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The Rosebush Murders: A Helen Mirkin Novel based on 0 ratings. 1 reviews.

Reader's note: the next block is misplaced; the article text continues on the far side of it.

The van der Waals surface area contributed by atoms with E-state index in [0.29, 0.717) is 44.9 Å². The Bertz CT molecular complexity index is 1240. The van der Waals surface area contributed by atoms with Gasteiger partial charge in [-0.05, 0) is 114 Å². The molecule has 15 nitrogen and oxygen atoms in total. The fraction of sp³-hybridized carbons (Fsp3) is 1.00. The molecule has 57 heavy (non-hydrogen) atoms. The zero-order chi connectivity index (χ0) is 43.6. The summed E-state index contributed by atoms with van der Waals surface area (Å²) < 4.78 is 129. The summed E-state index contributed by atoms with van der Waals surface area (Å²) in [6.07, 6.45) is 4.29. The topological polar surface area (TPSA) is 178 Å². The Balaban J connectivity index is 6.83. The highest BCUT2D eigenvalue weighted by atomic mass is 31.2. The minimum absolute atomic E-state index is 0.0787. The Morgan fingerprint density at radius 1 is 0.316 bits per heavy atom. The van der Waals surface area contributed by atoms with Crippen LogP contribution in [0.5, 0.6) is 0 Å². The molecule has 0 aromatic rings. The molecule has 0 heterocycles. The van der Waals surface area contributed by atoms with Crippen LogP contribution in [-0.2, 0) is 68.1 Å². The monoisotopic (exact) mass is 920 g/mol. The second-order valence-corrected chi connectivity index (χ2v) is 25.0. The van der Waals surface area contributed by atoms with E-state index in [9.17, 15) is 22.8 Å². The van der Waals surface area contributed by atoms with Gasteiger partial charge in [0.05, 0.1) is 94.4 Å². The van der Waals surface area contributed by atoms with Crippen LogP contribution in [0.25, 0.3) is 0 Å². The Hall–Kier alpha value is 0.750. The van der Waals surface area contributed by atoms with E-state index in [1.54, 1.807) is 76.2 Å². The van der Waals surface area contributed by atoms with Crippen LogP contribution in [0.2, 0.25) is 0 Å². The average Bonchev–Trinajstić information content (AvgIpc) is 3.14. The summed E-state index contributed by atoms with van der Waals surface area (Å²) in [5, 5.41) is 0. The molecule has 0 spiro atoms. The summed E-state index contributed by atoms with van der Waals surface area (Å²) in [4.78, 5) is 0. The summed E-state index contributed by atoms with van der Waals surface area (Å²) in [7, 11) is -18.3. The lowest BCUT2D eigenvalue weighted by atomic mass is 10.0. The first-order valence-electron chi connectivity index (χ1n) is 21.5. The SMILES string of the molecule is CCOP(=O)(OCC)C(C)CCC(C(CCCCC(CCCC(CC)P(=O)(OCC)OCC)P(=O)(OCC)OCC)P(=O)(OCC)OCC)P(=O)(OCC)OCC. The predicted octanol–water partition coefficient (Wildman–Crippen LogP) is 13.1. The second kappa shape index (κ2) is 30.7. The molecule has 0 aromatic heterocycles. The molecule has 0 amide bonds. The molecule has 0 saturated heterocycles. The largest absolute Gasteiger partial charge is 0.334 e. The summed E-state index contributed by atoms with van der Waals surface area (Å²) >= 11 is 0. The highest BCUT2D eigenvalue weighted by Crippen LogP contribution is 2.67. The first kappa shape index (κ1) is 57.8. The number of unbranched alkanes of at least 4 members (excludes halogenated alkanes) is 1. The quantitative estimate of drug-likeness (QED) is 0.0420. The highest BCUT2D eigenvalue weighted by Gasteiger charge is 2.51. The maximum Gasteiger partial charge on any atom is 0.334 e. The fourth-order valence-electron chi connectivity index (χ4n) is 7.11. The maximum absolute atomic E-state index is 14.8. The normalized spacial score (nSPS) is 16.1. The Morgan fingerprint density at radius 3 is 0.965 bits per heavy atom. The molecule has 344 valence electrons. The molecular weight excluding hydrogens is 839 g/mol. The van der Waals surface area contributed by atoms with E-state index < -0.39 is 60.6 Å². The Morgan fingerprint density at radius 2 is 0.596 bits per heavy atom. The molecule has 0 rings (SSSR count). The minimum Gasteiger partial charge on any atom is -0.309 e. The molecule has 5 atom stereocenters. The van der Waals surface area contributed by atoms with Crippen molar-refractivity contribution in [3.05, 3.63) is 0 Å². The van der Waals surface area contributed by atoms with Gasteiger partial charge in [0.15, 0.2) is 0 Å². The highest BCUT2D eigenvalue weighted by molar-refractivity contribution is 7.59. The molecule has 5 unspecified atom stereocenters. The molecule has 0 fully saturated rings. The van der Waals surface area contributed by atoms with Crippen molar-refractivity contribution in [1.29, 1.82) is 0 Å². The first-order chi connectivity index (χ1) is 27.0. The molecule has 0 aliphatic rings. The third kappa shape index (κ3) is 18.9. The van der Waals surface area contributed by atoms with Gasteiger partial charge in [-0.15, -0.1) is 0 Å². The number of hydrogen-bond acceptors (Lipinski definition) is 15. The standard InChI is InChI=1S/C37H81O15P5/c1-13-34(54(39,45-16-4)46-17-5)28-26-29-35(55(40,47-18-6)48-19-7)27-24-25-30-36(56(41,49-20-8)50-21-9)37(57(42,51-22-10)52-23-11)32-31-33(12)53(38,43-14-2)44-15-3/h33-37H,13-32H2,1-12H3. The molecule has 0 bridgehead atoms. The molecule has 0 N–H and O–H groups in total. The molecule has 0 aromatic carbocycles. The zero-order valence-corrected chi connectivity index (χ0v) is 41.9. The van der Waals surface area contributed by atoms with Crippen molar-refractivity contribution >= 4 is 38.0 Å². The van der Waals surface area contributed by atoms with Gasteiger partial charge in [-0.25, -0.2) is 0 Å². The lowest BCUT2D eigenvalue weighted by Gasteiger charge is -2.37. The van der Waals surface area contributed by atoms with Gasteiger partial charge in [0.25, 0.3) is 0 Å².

Danielle Hall is found dead in the peaceful grounds of an inner city park in Jerusalem. Investigation soon reveals that Danielle was a psychologist. Could it be that a client has lost their cool? Danielle was married to Mira Morenica and they have a daughter Shelia. How will the family cope with this sudden and violent death? D.I. Helen Mirkin must use all her skills, her logic and her intuition, to solve this case, even if just to give the Morenica-Hall family closure. Ruth Shidlo’s first novel, The Rosebush Murders, is a fine police murder mystery. While not quite of the ‘hard boiled’ style, this book is a no-nonsense account of a classic crime investigation case. At the same time Shidlo reveals to us bit by bit exactly who her character Helen Mirkin is, as well as digging into some of the deep questions of life. Murder is an act of dominance and The Rosebush Murders primarily has the theme of power. This theme is developed in many different ways. We see, for example, right from the Prologue onwards references to Fascism and the Nazis. For this book, set in Israel, Fascism is of course a very potent example of the real and extreme effects of a desire for power. Also much of the story revolves around City Hospital, Jerusalem’s prestigious and world famous establishment. Here we see the world of bureaucracy which, as the sociologist Max Weber (Economy And Society: 1922) and the novelest Franz Kafka (The Trial: 1925) have pointed out, are very efficient and rational but can also lead to a “polar night of icy darkness” and an “iron cage” (Weber) which crushes the individual. City Hospital is depicted as literally a very large, complex warren in which Helen fears getting lost. The air is constantly stale. In Chapter 15 we see a visit to, Dr. Lev, a cardiology specialist, who is surrounded by cold technology. To get there Helen walks down “long, grey corridors” bathed in “ice-coldwhite neon lights” past machines that are “dinosaurs … [which] … had seen better days…” The specialist, along with others at the hospital, is cold and distant. Doctors in general are depicted as having power over life and death: they decide our fate. Religion also appears as a social institution prying into our lives and pushing us about. Terrorism also makes an appearance in the book. In the nine days the book covers there are two encounters with suspected bombs. Terrorism is murder on the large scale and the contemporary equivalent of Nazism: an extreme grab for power. A lesbian couple are at the centre of this murder mystery and GLBTI issues are thus quite prominent. Queer people and their immediate families are generally depicted with respect. In Chapter 3 Sheila shows Helen a photo of her and her two mothers on holiday. We read: “Shelia was in the middle, looking happy and contained and proud.” The word “proud” has of course come to have special meaning to LGBTI people, as in, for example, ‘pride marches’. Danielle’s mother is completely accepting of the lesbian matching. (Ch. 10) The problems which queer couples face is also mentioned, for example, the difficulties of donor parenting. (Ch. 56) Bigotry occasionally rears its head. In Chapter 12 Adam, on hearing that the lesbian couple are married comments, “Wonders never cease.” Shidlo also does not err in being overly favourable to LGBTI people. In Chapter 24 Daniel blocks a gay couple from receiving IVF. No special favouritism there.